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Case Study

Suppression of Phylloxera in grapes with the application of biostimulant Mycorrcin

Geoff Warmouth, BioStart Limited.
Owen Graham, Blenheim.

December 2001

Key words
Phylloxera, grapes, Mycorrcin.


New Zealand may have developed the first effective way of combating the scourge of grape growers worldwide, the root-feeding insect phylloxera. Bio-Start products have restored a semillon block in Marlborough that was so badly damaged by phylloxera that vines could have been kicked out of the ground. Now, many grape growers are using Bio-Start as a routine management tool.

In 1997, Marlborough grower Owen Graham was about to complete replanting his 19ha vineyard with phylloxera-resistant rootstock. All growers have had to do this since the insect tightened its grip on the industry in the late 1980s.

Late last century, phylloxera nearly destroyed France’s wine industry by taking out a million hectares of vines. Then it was Australia’s turn. In the early 1900s the insect reduced the country’s largest grape area at Rutherglen by 75%. Grafting favoured wine varieties onto roots of resistant varieties has until now been the only effective control strategy.

In New Zealand, the restricted availability of grafted vines is restraining vineyard development. Mr Graham was about to replant his last block in 1997 when he was approached by Geoff Warmouth, the Bio-Start representative in Marlborough.

Bio-Start New Zealand has developed a range of enzyme-based products that promote beneficial organisms which improve animal and soil productivity. Dramatic results are being reported with Bio-Start products in the livestock sector. Bio-Start does not kill phylloxera - nothing has yet been found to do that - but Mr Warmouth theorised that Bio-Start might strengthen the grape vines sufficiently to withstand the presence of the insect in its root system.

He was dead right. Mr Graham says his semillon block was “absolutely buggered” before treatment.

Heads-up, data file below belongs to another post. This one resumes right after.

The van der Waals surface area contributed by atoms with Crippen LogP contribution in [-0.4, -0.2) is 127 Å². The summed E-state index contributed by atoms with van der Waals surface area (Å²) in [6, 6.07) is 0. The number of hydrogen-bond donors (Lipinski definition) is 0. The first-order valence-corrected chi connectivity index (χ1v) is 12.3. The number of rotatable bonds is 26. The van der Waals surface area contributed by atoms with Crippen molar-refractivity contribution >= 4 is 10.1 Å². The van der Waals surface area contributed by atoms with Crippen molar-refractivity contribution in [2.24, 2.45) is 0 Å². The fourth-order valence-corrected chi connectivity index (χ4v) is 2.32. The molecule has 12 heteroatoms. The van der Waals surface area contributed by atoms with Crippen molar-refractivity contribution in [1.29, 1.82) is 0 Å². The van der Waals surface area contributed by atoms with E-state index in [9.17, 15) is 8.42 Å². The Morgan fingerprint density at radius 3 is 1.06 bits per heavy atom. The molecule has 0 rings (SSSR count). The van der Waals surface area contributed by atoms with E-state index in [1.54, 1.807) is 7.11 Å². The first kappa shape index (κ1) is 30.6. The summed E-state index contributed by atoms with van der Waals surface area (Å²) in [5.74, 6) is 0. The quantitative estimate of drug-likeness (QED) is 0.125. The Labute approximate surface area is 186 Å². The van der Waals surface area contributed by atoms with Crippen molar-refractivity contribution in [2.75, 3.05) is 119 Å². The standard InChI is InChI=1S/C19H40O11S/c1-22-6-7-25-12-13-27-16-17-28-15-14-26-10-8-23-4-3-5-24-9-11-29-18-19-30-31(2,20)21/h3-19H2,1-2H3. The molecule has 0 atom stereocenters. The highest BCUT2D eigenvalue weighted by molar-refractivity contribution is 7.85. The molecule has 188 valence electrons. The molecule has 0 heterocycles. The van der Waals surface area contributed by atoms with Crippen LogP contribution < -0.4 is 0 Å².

”It was down to producing 9.17 tonnes per hectare when it should been over 13. It was growing no new canes, and we were down to spur pruning it for new wood.”

Mr Warmouth’s programme of ground applications of Mycorricin followed by foliar treatments with Foliacin, performed a near miracle, says Mr Graham.

”The first year after treatment the vines produced seven really good quality canes out of every head, and it produced 16.4 tonnes per hectare. It’s never looked back since. In 1999, we ha to cut back on bud numbers because the wine company introduced yield restrictions. It was harvested at 2.5 brix higher but still yielded 13.5 tonnes per hectare.

This year, Mr Graham says the block needed only one treatment of Mycorricin with Foliacin every 20 days up to harvest. It was a poor flowering season for grapes in Marlborough but the semillon continued to amaze with 12.57 tonnes per hectare.

”It was probably the best block in the vineyard for good cane,” he says. ”When it first started coming right, I really loaded the vines up with 70 buds to see if I could hurt them, but you would never even tell now that they had been diseased. People can’t believe they ever had phylloxera at all. But you could dig up the roots and see the tiny insects with your naked eye.”

Mr Graham now uses Bio-Start routinely throughout his vineyard. ”We harvested 6.63 t/ha at 22.7 brix from an 18-month old block of sauvignon blanc in 1999. People can’t believe that either.”

So what’s going on here? Gerard Besamusca of AgConsult in Waihi was the first to introduce soil testing for biological activity to New Zealand. He says a combination of factors may be at work.

”Grape vine roots are damaged at phylloxera feeding sites, allowing the entry of fungal diseases like fusarium and pythium which may be causing more damage to the vine than the insect itself.

”If you can stimulate root growth, the plant is better able to withstand this disease pressure. ”Then there are the mychorrizal fungi that Bio-Start promotes in the soil. There is a theory, as yet unproven, that these may be changing the quality of the vine roots so they are less attractive to the insect, and the insects may instead be feeding on the fungi themselves. This would also improve nutrient flows in the plant.

”But possibly the major factor is that the enhanced biological activity and diversity in the soil promoted by Bio-Start are also having a suppressive effect on the fusarium and pythium.

”We should also note that Owen Graham is making full use of suspension fertilisers which would be an additional supporting factor in all of these processes.”

Much is yet to be learned about the complex interrelationships among the myriad of microbes and organic compounds that inhabit a healthy soil.


  • October 1998: 4lt/ha Mycorrcin and 1lt/ha Digester added to fine particle fertilizer and sprayed over entire block, followed 2 weeks later with 2lt/ha Mycorrcin sprayed in the weed spray strip.
  • December 1998: 15lt/ha Mycorrcin sprayed in the weed spray strip
  • Mid December 1998: 1lt/ha Foliacin sprayed onto the foliage with liquid fertilizer
  • January 1999: 2lt Mycorrcin sprayed in the weed spray strip
  • Early February 1999: 5lt/ha Mycorrcin sprayed in the weed spray strip and 300ml/ha Foliacin sprayed onto foliage with 5kg/ha Melspray 6-5-30

Untreated prior to pruning (below):


Treated prior to pruning (below):


Untreated (below):


Treated (below):

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